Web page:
Toronto is even home to World's Biggest Bookstore, a mega-store that boasts the most titles of any bookstore in the world.
The focus on books can only be a good thing, as reading can contribute to better sleep, better cognitive function and improved stress release, according to recent research.
Torontonians live in the right province for longevity
If you're born in Canada, you'll want to be born in Ontario, which boasts the longest life expectancy at birth, according to data released in 2006.
And, on the other end of a lifetime, recent research has found that the number of centenarians in the province of Ontario has skyrocketed by more than 70 percent over a 15 year period, numbering nearly 2,000 by 2010.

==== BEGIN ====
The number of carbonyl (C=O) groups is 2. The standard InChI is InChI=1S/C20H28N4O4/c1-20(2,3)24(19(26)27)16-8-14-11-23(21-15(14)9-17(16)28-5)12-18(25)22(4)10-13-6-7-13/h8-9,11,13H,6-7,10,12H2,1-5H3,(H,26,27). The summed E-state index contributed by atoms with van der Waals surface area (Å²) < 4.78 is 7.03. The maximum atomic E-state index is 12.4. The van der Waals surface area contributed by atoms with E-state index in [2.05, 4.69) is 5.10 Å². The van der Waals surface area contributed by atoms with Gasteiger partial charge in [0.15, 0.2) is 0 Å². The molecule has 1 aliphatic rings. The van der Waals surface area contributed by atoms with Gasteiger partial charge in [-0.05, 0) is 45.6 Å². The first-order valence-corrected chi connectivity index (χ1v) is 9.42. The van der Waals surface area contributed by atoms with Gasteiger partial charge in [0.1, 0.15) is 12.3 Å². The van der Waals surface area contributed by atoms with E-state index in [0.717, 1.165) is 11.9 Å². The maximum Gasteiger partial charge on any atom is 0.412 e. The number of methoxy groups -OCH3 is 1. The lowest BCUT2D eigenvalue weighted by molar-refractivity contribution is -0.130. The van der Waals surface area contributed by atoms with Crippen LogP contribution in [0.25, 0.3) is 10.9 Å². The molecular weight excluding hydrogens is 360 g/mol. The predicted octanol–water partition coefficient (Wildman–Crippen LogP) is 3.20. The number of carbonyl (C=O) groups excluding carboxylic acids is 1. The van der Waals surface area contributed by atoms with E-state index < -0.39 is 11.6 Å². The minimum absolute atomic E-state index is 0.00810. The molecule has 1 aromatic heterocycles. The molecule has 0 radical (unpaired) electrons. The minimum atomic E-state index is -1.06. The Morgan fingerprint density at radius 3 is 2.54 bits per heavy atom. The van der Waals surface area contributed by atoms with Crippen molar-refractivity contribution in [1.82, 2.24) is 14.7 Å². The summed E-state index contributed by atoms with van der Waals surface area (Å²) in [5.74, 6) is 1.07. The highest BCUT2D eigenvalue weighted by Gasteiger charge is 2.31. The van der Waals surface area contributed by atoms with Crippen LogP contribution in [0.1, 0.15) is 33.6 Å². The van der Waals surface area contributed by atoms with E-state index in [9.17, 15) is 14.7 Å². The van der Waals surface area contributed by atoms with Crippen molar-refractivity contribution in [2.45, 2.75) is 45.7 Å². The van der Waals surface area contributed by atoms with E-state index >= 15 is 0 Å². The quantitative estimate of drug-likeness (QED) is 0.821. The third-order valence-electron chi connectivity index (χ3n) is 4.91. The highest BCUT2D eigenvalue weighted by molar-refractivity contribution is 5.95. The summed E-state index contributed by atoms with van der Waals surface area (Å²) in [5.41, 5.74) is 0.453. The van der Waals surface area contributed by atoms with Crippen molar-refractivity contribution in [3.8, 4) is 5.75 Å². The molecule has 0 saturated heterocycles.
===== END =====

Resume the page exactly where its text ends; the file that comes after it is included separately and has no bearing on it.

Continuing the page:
Anglo-Canadians get a bad rap for ignoring French, the second official language of Canada, but that doesn't necessarily mean the GTA's population expresses itself in English: About a third of all residents are at least bilingual, according to census data. That's the highest rate of multiple languages in all of Canada.
That might make the city's residents sharper than their counterparts in other metropolitan areas. Bilinguals are better able to pay attention, according to a 2012 study, thanks to enhanced auditory nervous system processing and better working memory.